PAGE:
A recent survey by The Dairy Alliance found 89% of parents believe children today do not get enough calcium yet admit they do not know how much calcium they need. Turns out, parents are right! In fact, adolescents seem most at risk for not getting enough calcium which is when needs are at their highest. The Dietary Reference Intakes for calcium, revised in 2011, state most children between the ages of 1 to 18 need between 700 and 1,300 mg of calcium daily. In honor of May’s National Osteoporosis Awareness Month and National Nutrition Research Month, let’s take a look at a few of the many studies that support consumption of dairy to build strong bones.
Dairy products are a rich natural source of calcium, and three dairy servings daily can provide sufficient amounts of calcium for most children. However, when choosing dietary sources, bioavailability should be considered. This refers to the amount of food calcium that is absorbed and utilized by the body including incorporated into bone. Although you can obtain dietary calcium through vegetarian sources such as leafy greens and legumes as well as fortified products, bioavailability of most of these alternatives may be less than from dairy sources.
In addition, dairy contains other bone-building nutrients such as protein and vitamin D which improve lean mass which is important in maintaining the integrity of bone. In fact, it may be the synergistic effects of these nutrients in dairy which help improve bone mineral density. A systematic review by the National Osteoporosis Foundation cited three randomized clinical trials which all found improvements in adolescent bone with dairy consumption. Interestingly, probiotics (the good bacteria found in cultured dairy foods like yogurt and influence the gut microbiota) are being increasingly recognized as also playing a role in bone metabolism.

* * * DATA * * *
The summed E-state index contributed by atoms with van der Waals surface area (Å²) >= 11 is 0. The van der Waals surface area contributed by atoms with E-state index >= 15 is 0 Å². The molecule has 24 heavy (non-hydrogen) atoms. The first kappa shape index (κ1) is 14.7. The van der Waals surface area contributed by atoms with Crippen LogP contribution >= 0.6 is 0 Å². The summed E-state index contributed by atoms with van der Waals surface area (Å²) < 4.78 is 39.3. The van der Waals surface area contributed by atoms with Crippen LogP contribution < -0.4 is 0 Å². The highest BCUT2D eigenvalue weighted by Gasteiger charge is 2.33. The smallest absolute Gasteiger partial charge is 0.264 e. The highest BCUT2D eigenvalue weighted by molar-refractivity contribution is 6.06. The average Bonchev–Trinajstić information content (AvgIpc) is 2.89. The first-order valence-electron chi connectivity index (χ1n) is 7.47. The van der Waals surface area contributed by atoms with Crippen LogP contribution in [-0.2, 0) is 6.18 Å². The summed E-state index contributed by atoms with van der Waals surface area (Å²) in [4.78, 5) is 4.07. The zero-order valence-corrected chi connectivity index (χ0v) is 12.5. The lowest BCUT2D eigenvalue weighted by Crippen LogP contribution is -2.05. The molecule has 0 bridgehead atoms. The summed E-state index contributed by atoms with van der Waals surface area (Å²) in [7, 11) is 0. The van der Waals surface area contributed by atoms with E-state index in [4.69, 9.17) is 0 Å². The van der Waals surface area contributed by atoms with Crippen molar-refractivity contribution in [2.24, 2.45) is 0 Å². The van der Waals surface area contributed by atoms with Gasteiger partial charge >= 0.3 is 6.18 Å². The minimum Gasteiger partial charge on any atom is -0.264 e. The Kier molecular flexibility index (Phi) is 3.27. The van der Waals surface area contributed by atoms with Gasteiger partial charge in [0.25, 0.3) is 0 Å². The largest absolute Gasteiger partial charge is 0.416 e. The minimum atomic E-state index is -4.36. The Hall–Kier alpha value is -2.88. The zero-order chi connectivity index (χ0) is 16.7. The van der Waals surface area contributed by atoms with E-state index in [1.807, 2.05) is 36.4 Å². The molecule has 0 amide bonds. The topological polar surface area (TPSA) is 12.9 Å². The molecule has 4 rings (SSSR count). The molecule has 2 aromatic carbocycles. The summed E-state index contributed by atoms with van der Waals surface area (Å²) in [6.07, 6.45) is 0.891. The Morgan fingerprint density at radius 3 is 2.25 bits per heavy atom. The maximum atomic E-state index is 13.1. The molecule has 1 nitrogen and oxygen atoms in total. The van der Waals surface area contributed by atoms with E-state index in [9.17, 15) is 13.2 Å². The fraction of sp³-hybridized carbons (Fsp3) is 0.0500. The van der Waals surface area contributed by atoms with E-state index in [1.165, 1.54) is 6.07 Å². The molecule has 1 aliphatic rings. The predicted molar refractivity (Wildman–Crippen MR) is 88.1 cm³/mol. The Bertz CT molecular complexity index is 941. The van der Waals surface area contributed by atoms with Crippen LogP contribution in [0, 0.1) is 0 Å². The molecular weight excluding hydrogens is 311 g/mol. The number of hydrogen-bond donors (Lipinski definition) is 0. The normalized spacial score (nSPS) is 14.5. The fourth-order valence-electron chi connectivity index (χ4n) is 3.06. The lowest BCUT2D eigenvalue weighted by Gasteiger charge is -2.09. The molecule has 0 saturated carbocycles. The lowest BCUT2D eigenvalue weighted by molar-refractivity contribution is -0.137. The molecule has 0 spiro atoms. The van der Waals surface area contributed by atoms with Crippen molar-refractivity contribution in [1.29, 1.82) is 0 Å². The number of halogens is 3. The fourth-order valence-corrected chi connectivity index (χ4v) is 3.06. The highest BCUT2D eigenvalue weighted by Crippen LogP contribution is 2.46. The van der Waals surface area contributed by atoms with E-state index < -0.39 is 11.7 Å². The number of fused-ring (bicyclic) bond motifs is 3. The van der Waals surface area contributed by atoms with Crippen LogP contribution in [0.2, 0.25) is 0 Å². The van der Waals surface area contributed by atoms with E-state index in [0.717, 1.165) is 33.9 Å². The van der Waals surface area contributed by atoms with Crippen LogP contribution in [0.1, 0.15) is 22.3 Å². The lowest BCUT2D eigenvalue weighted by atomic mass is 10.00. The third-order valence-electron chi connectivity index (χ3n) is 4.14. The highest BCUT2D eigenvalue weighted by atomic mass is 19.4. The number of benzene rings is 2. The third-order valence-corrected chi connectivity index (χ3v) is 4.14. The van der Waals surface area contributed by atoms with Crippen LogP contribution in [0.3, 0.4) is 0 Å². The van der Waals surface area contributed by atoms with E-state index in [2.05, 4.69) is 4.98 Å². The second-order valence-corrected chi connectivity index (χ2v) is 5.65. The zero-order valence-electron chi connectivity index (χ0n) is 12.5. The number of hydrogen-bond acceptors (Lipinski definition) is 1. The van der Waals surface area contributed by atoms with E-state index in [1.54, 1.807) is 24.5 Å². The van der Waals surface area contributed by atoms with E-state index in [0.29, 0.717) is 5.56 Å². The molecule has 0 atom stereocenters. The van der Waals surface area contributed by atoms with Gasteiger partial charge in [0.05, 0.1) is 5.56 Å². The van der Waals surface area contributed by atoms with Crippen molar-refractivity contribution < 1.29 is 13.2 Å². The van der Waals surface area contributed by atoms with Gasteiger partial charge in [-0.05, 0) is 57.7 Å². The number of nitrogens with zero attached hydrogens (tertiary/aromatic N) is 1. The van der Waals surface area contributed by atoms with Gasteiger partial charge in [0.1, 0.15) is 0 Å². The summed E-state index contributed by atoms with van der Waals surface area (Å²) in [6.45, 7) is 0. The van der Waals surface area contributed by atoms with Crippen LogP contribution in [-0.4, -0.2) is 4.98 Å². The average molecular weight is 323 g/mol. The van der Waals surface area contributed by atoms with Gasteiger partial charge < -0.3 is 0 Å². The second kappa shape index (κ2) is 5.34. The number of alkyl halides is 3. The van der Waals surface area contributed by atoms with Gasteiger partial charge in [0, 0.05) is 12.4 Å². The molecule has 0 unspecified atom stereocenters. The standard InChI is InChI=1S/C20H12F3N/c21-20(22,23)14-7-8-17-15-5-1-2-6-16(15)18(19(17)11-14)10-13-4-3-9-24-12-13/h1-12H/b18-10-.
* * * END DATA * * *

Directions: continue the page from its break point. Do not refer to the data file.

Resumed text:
So, what’s the take home message? The evidence suggests dairy products contain a good balance of nutrients which aid in bone growth and health. A healthy diet, which includes dairy, combined with daily physical activity can help in building strong bones.
Sina Gallo, PhD, is a Registered Dietitian and Assistant Professor in Nutrition and Food Studies at George Mason University. Dr. Gallo’s research focuses on improving maternal and child nutrition to prevent the development of chronic diseases such as bone diseases later in life.